A question of timing

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Ever since the emphasis for event marketing switched to content generation, one of the biggest questions has been when to broadcast.

The same message sent out at 08:32, 11:45, 13:15 or 17:22 can have vastly different response rates so there is always that difficult decision as to which, if any or all, time to choose.  Does it matter when the original message is posted so long as any additional prompts hit home, or do we need to be careful that our tweets, emails and other electronic nudges aren’t so frequent that they turn potential audiences off?

At Who’s who in events we have been spending the last few months experimenting to work out when blog posts and email announcements get the best response.  Since we don’t do the latter more than once a week it is absolutely imperative that it arrives in the recipient’s inbox at exactly the right moment when they are likely to read it.

Another big challenge for events marketers is that because we essentially ignore our audiences for six months of the year or more, when we turn the promotional tap on it can feel like we are using a water cannon.  There is nowhere for the hapless audience to hide as we bombard them with advertising, tweets, emails, announcements on LinkedIn (or invitations to join our newly formed groups) and any other method we can think of.

Plus we often haven’t bothered to find out that much about our audience either.  Any research will consist of an exit survey conducted at last year’s event, so we really have no idea how things have changed, what new directions businesses are taking, if there have been legislative changes or simply what devices the potential audience is most likely to look for information on.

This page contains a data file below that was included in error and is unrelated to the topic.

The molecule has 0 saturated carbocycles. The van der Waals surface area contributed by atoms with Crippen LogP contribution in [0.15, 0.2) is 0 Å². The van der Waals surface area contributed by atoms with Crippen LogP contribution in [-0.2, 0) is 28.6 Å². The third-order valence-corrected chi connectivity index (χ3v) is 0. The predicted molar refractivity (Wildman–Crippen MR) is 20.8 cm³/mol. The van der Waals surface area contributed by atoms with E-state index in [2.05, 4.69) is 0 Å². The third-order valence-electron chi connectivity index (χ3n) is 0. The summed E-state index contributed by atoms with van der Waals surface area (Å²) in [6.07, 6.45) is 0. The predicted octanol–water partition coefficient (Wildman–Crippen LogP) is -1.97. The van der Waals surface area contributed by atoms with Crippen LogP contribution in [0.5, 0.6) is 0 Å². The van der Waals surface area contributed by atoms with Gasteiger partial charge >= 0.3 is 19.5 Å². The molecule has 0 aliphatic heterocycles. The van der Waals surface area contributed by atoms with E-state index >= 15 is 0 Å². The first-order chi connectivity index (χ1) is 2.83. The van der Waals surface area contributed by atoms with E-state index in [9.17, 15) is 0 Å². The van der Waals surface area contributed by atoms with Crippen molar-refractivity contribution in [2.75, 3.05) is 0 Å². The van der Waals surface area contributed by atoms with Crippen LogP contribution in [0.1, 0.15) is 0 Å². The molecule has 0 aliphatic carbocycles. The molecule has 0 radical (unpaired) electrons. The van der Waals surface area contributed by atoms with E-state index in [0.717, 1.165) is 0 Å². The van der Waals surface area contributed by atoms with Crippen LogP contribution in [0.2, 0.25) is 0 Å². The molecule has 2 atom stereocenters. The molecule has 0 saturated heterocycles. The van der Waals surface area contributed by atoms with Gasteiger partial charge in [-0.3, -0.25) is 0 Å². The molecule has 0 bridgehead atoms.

It would seem therefore that getting the right message in front of the right person at the right time is actually a game of chance – like bees pollinating flowers – if you spread enough around some of it will eventually stick.  But does it really have to be like that?

Taking a long-term approach to your event marketing will mean that you can identify the content which generates the greatest response as well as the time of day when it is likely to be read.  You will find advocates and champions, as well as connectors and influencers.  Rather like the divers in the picture, by constantly practising your marketing messaging, you will ensure that you hit the target in complete synchronisation.

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The importance of data

470049-listslistvoterphotosxc-1353643038-653-640x480Despite the fact that a significant proportion of event marketing is now conducted via social media and other channels, the majority of the response generally comes from audiences that are already known to us.

Visitors and pre-registered non-attendees are the two most important sectors for any B2B conference, exhibition or meeting. From the moment they registered they were showing a firm commitment to attend, regardless or not of whether they actually made it to the venue.

How these individuals are managed post event can have a crucial effect on the success of a follow-up marketing campaign, whether this is for the next year’s event, a new launch project, an electronic newsletter or any other point of contact.

Here are five steps that every event marketing team should take to ensure that its most important data stays fit for purpose:

  1. Clean the data post event: check that capitalisation is correct, addresses are correctly formatted and in the right fields and that any missing information is researched and added.